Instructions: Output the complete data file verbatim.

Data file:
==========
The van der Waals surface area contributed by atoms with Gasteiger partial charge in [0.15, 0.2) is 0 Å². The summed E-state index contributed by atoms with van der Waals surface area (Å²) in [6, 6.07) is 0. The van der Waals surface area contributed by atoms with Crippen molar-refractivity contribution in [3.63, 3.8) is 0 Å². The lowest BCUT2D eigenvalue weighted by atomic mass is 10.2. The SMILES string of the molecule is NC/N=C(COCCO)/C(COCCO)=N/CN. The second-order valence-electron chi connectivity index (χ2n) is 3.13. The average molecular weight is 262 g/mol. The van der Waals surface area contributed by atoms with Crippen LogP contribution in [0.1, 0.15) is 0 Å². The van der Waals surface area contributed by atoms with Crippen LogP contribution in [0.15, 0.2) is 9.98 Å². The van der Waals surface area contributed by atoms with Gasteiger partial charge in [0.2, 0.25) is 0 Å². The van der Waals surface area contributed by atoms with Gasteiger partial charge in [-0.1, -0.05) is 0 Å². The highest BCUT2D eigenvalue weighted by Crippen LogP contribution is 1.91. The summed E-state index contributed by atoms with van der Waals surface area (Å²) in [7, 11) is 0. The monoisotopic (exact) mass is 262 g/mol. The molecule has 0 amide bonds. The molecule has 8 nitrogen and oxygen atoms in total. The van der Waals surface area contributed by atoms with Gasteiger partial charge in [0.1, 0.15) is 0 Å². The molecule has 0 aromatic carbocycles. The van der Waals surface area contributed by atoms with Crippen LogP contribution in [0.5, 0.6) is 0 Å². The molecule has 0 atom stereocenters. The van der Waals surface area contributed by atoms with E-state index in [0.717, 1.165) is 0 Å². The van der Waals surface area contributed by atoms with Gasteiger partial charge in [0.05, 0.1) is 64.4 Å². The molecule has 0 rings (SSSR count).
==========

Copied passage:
The van der Waals surface area contributed by atoms with Gasteiger partial charge in [0.15, 0.2) is 0 Å². The summed E-state index contributed by atoms with van der Waals surface area (Å²) in [6, 6.07) is 0. The van der Waals surface area contributed by atoms with Crippen molar-refractivity contribution in [3.63, 3.8) is 0 Å². The lowest BCUT2D eigenvalue weighted by atomic mass is 10.2. The SMILES string of the molecule is NC/N=C(COCCO)/C(COCCO)=N/CN. The second-order valence-electron chi connectivity index (χ2n) is 3.13. The average molecular weight is 262 g/mol. The van der Waals surface area contributed by atoms with Crippen LogP contribution in [0.1, 0.15) is 0 Å². The van der Waals surface area contributed by atoms with Crippen LogP contribution in [0.15, 0.2) is 9.98 Å². The van der Waals surface area contributed by atoms with Gasteiger partial charge in [0.2, 0.25) is 0 Å². The van der Waals surface area contributed by atoms with Gasteiger partial charge in [-0.1, -0.05) is 0 Å². The highest BCUT2D eigenvalue weighted by Crippen LogP contribution is 1.91. The summed E-state index contributed by atoms with van der Waals surface area (Å²) in [7, 11) is 0. The monoisotopic (exact) mass is 262 g/mol. The molecule has 0 amide bonds. The molecule has 8 nitrogen and oxygen atoms in total. The van der Waals surface area contributed by atoms with Gasteiger partial charge in [0.1, 0.15) is 0 Å². The molecule has 0 aromatic carbocycles. The van der Waals surface area contributed by atoms with Crippen LogP contribution in [0.5, 0.6) is 0 Å². The molecule has 0 atom stereocenters. The van der Waals surface area contributed by atoms with E-state index in [0.717, 1.165) is 0 Å². The van der Waals surface area contributed by atoms with Gasteiger partial charge in [0.05, 0.1) is 64.4 Å². The molecule has 0 rings (SSSR count).